The former executive director of Montana Native Women’s Coalition on Friday pleaded guilty to theft of federal funds.

On Feb. 5, 44-year-old Sheryl Lynn Lawrence of Colstrip admitted to stealing federal money in a false claim she made to the organization while serving as executive director in November 2017. 

The Montana Native Women’s Coalition administers state and federal funding for domestic violence and programming for Native women. The Coalition receives funding from the U.S. Department of Justice’s Office on Violence Against Women (OVW), which provides grants for victim services.

According to a press release from the U.S. Department of Justice, Lawrence claimed more money on a travel advance for a work trip to Las Vegas than was necessary, and spent the balance on her personal expenses throughout her trip.

Lawrence told the company that she drove from Montana to Las Vegas, and claimed $1,826 in gas money –– an amount that exceeded what the cost of a flight would have been, and according to the press release, “was never approved by the OVW, nor would it ever have been approved.”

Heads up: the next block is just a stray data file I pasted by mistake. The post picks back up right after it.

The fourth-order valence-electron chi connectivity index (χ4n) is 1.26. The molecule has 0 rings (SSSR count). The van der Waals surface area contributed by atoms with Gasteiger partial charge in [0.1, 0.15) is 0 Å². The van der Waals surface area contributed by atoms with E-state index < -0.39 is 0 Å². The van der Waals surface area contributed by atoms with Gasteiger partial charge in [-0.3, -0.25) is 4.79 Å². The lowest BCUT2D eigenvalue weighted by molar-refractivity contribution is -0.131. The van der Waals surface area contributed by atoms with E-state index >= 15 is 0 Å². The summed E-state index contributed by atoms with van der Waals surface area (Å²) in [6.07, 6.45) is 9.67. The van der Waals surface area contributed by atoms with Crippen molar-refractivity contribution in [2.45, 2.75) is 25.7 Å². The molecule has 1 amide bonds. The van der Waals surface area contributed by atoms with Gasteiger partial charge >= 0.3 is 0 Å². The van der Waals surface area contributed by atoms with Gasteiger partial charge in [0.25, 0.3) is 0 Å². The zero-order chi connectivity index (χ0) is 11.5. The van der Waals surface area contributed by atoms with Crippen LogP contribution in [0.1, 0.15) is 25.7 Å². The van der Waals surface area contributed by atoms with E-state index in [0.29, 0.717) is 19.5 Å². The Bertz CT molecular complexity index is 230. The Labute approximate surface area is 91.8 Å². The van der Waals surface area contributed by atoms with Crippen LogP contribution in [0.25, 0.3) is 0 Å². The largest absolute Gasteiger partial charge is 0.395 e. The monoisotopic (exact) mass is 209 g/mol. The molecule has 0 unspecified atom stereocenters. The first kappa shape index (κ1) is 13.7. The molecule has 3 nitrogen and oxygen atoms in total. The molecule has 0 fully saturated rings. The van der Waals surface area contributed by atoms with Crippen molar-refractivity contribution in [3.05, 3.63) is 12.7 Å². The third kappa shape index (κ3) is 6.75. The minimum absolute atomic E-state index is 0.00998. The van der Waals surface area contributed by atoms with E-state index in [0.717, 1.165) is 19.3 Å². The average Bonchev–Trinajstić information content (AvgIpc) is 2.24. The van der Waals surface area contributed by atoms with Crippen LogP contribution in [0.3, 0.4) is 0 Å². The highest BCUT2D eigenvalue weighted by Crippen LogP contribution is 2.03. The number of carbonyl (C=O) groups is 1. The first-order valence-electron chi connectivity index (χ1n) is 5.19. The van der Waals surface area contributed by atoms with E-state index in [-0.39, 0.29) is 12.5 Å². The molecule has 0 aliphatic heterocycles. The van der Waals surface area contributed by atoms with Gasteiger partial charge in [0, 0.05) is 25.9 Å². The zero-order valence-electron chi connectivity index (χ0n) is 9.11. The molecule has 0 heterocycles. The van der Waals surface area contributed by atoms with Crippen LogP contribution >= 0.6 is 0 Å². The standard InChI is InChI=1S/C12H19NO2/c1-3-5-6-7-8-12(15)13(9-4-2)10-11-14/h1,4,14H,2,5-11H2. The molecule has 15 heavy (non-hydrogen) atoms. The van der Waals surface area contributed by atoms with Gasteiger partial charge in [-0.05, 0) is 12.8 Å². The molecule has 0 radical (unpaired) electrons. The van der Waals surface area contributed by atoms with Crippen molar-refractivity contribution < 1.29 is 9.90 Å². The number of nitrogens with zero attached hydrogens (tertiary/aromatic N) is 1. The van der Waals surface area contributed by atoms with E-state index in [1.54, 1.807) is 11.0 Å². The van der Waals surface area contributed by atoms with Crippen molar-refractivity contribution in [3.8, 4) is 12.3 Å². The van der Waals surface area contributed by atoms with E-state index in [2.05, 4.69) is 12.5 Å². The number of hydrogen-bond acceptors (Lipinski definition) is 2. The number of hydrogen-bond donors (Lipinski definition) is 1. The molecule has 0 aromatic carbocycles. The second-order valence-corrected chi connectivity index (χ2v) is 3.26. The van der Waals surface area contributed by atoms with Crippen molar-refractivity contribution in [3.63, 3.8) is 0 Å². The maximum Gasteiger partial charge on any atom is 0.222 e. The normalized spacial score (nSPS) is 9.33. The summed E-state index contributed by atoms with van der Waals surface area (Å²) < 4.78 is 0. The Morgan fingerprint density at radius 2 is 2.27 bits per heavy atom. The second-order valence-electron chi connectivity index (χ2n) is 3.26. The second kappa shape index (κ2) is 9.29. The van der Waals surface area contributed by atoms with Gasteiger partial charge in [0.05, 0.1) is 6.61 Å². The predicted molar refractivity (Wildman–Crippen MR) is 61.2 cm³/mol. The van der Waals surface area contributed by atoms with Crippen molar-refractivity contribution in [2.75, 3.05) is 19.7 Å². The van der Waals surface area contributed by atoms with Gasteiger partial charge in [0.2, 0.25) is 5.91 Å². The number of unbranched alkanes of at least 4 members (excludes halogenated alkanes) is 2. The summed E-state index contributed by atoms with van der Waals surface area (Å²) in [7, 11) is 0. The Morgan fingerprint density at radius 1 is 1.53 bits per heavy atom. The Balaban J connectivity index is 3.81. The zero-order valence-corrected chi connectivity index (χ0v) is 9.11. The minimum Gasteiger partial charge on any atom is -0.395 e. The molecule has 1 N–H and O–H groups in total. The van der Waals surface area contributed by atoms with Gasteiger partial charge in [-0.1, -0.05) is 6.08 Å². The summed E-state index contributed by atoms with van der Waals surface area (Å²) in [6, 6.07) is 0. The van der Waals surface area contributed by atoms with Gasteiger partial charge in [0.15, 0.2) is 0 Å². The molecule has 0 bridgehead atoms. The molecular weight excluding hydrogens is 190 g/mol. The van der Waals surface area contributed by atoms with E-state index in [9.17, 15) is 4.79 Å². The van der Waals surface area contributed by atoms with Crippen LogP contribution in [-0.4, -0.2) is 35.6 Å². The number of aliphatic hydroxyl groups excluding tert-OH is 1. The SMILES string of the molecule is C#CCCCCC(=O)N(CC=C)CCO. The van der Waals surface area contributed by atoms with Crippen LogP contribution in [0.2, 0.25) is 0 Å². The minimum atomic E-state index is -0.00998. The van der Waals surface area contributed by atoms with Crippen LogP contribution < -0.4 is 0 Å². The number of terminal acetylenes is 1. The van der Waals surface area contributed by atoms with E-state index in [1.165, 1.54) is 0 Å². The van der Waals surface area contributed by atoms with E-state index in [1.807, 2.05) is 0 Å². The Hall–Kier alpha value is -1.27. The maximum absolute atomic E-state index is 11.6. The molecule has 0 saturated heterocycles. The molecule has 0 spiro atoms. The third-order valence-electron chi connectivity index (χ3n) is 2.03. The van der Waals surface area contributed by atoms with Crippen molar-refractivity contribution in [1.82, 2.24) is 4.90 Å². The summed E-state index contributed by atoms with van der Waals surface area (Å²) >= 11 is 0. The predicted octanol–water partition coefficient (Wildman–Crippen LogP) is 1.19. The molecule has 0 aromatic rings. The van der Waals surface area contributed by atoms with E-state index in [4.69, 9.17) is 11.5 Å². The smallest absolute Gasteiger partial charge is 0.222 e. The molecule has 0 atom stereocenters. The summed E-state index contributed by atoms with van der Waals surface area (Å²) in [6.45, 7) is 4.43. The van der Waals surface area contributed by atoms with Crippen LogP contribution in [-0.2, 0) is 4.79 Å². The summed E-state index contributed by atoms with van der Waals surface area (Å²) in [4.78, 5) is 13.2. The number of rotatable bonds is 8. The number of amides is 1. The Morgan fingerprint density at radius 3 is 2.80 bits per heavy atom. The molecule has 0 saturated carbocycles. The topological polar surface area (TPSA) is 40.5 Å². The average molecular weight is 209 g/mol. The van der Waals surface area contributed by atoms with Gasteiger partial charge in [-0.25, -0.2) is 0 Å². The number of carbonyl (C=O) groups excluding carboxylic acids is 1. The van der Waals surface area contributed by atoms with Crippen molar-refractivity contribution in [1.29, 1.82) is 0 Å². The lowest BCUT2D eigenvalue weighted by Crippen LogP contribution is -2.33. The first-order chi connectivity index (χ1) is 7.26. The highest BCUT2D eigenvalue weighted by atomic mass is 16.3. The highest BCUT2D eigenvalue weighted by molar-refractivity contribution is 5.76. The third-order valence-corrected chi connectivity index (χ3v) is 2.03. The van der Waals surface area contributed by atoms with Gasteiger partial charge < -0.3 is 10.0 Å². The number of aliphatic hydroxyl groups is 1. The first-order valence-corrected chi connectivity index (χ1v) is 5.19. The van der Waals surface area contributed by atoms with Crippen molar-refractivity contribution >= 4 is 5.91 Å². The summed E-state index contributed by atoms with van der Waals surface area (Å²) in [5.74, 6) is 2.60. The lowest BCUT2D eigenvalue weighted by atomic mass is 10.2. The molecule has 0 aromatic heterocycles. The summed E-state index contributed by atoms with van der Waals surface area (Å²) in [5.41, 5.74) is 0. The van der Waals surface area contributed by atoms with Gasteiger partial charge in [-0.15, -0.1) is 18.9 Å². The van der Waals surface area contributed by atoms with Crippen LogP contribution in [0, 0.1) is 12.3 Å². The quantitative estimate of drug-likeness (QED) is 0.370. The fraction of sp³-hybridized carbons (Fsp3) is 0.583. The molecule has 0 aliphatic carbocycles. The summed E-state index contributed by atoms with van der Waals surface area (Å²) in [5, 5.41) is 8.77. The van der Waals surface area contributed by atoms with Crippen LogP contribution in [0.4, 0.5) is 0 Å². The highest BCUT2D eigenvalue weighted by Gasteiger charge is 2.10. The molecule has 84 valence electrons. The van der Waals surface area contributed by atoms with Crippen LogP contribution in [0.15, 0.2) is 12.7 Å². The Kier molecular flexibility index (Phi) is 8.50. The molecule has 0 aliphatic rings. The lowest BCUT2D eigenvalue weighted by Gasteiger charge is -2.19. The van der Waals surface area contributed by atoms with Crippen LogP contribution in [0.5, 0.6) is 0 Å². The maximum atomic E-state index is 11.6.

Lawrence faces a maximum 10-year prison sentence, a $250,000 fine and three years of supervised release. Sentencing is set for June 3.

“Lawrence's actions intentionally deprived OVW from using the federal funds for their intended purpose to help Native American victims of domestic and sexual violence,” the release states. 

Lawrence stepped down from her position as executive director in December 2017, Montana Native Women’s Coalition’s current director, Jean Bearcrane, told Native News Online.

Two other defendants in the case, Barbara Mary Daychief of Browning and Meredith McConnell of Colstrip, were board members for the organization at the time, she said.

Daychief pleaded guilty to theft of federal funds on Jan. 22, and McConnell pleaded not guilty to charges.

As a result of the charges, Bearcrane said the coalition has been working with OVW to prevent a similar incident from happening again.

“The coalition is finalizing policies that will have much more secure checks and balances… in financial policies,” Bearcrane said. “We talked to OVW yesterday so they’re ready to review them.”

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About The Author
Author: Jenna Kunze
Staff Writer
Jenna Kunze is a reporter for Native News Online and Tribal Business News. Kunze’s bylines have appeared in The Arctic Sounder, High Country News, Indian Country Today, Smithsonian Magazine and Anchorage Daily News. In 2020, she was one of 16 U.S. journalists selected by the Pulitzer Center to report on the effects of climate change in the Alaskan Arctic region. Prior to that, she served as lead reporter at the Chilkat Valley News in Haines, Alaska. Kunze is based in New York.